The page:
Ever since my dog, Tasha, died five years ago, I have asked my parents countless times if we could get another. The answer has always been the same: “No.”
Tasha was apart of my family since before I was born, so all I had ever known of when I came home from school was a little, fat dog running to greet me. After she died, however, I was devastated. It was a few months after she died that I asked for another dog. I knew when I was ready for another, but my parents did not want one whatsoever.
Over time, each time I asked for another dog, the response changed. First, it was because I played travel softball and we had no time to train a dog. Now it’s because once I graduate from high school, my parents insist that they want to be able to just hop on a plane to Florida and golf for the weekend, and having to send a dog to the kennel would create too much of a hassle. But let’s be honest, they probably won’t ever do that.
I am a responsible person. That’s a fact. I could take care of a dog and find the time to train it. I know I wouldn’t be able to bring the dog with me to college (my parents may have me cornered there), but I would even be willing to adopt a six year old dog. And then I would, theoretically, not have to train it. Plus, it would be easier on my parents when I head off for college.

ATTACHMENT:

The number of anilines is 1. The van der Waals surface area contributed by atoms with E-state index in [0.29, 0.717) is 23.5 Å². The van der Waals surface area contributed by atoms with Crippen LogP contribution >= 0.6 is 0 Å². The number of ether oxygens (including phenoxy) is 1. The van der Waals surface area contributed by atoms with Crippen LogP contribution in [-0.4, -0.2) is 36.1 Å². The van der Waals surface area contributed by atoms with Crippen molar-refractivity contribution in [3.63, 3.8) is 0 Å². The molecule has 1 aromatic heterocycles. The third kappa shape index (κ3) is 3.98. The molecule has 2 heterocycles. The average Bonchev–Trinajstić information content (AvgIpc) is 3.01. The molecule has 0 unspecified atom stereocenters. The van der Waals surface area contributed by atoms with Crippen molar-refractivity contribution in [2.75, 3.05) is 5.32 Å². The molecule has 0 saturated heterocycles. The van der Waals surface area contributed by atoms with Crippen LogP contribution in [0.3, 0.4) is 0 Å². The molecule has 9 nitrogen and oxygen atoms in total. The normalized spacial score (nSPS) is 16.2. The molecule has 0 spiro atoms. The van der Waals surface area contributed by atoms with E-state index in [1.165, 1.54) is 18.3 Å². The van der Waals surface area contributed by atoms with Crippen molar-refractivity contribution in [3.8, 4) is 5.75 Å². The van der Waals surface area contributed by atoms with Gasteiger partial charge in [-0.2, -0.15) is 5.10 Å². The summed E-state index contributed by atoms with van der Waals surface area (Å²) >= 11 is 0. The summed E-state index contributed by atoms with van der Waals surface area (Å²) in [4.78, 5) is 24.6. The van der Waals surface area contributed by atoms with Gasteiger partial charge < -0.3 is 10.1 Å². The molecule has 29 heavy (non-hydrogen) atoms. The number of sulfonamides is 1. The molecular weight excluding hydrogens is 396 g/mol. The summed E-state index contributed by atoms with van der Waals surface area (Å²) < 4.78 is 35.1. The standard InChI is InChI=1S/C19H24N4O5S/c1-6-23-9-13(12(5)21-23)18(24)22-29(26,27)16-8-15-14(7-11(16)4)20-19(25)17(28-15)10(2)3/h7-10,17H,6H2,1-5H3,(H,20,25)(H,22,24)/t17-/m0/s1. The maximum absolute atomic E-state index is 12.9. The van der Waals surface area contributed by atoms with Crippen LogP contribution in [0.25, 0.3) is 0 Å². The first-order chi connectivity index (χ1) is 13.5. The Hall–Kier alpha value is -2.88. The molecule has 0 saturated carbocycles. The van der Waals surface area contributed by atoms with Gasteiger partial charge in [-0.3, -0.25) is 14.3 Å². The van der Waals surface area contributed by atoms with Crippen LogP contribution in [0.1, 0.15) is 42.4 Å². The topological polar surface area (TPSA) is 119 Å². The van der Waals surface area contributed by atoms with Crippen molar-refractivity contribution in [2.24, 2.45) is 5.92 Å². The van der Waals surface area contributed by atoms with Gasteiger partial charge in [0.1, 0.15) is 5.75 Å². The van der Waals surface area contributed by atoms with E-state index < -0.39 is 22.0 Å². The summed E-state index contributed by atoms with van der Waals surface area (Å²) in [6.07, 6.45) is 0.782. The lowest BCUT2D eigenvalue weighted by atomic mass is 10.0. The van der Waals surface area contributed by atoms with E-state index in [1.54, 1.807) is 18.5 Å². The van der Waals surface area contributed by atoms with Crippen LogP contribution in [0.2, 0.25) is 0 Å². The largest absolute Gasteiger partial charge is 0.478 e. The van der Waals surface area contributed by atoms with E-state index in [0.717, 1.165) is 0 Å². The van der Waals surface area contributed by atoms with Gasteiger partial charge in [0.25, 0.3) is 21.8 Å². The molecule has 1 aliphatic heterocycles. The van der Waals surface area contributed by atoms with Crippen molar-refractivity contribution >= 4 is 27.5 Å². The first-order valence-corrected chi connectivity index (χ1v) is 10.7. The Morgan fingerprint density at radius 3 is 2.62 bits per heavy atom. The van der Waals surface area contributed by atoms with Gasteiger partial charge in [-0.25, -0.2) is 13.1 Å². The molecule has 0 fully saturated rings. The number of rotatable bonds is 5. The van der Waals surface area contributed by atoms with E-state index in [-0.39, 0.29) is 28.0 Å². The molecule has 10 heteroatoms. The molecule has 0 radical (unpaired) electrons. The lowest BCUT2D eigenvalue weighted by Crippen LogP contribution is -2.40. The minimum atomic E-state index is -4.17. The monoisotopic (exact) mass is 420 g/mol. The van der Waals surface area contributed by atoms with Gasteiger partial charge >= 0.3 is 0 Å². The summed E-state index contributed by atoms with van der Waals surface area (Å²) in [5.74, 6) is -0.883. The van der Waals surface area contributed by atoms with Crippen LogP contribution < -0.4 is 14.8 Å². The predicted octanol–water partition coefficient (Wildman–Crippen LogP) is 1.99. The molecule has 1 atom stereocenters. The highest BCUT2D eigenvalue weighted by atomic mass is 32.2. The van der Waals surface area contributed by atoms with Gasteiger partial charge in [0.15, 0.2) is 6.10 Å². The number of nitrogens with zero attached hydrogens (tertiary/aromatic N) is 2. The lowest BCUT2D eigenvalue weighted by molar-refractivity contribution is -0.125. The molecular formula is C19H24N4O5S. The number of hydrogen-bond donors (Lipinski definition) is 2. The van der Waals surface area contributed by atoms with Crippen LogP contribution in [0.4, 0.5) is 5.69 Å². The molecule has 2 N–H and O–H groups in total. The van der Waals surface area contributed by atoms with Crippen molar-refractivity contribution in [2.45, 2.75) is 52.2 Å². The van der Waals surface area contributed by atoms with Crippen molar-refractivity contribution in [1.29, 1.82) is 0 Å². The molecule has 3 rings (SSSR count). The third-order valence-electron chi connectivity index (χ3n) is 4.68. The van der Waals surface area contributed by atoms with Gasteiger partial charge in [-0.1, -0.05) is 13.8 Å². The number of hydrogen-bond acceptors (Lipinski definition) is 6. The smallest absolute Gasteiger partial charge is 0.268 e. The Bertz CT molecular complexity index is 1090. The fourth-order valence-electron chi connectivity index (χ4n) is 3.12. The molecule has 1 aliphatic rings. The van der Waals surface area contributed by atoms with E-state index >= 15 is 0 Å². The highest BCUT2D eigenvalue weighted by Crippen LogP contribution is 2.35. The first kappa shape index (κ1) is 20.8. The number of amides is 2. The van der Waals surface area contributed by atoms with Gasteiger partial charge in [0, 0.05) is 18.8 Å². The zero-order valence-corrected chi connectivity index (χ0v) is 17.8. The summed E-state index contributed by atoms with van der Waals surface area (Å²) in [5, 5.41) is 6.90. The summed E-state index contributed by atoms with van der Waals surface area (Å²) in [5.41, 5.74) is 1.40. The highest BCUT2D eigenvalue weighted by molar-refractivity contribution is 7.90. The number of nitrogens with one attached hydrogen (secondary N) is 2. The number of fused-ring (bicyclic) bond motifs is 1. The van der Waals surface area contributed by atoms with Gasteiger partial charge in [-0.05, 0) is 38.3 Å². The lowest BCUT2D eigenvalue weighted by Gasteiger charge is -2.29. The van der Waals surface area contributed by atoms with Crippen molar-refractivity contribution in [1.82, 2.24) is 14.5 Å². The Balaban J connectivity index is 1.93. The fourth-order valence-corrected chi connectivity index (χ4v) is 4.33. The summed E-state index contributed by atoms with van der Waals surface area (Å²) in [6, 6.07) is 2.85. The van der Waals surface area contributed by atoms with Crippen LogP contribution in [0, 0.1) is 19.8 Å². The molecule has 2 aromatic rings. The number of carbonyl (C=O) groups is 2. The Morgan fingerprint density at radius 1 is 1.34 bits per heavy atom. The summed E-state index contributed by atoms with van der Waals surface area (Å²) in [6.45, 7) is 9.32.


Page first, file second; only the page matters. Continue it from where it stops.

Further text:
In my opinion, every child should grow up with a dog. All I want is a big, fluffy dog with a shiny, wet nose to welcome me home everyday and make me smile, especially when I had a rough day at school. Dogs are always loyal and loving, something everyone needs in their life. I have had so many dreams where I have a puppy, and then I wake up and my dream is crushed into a million pieces. Hopefully, sometime soon, it won’t have to be a dream, but a reality.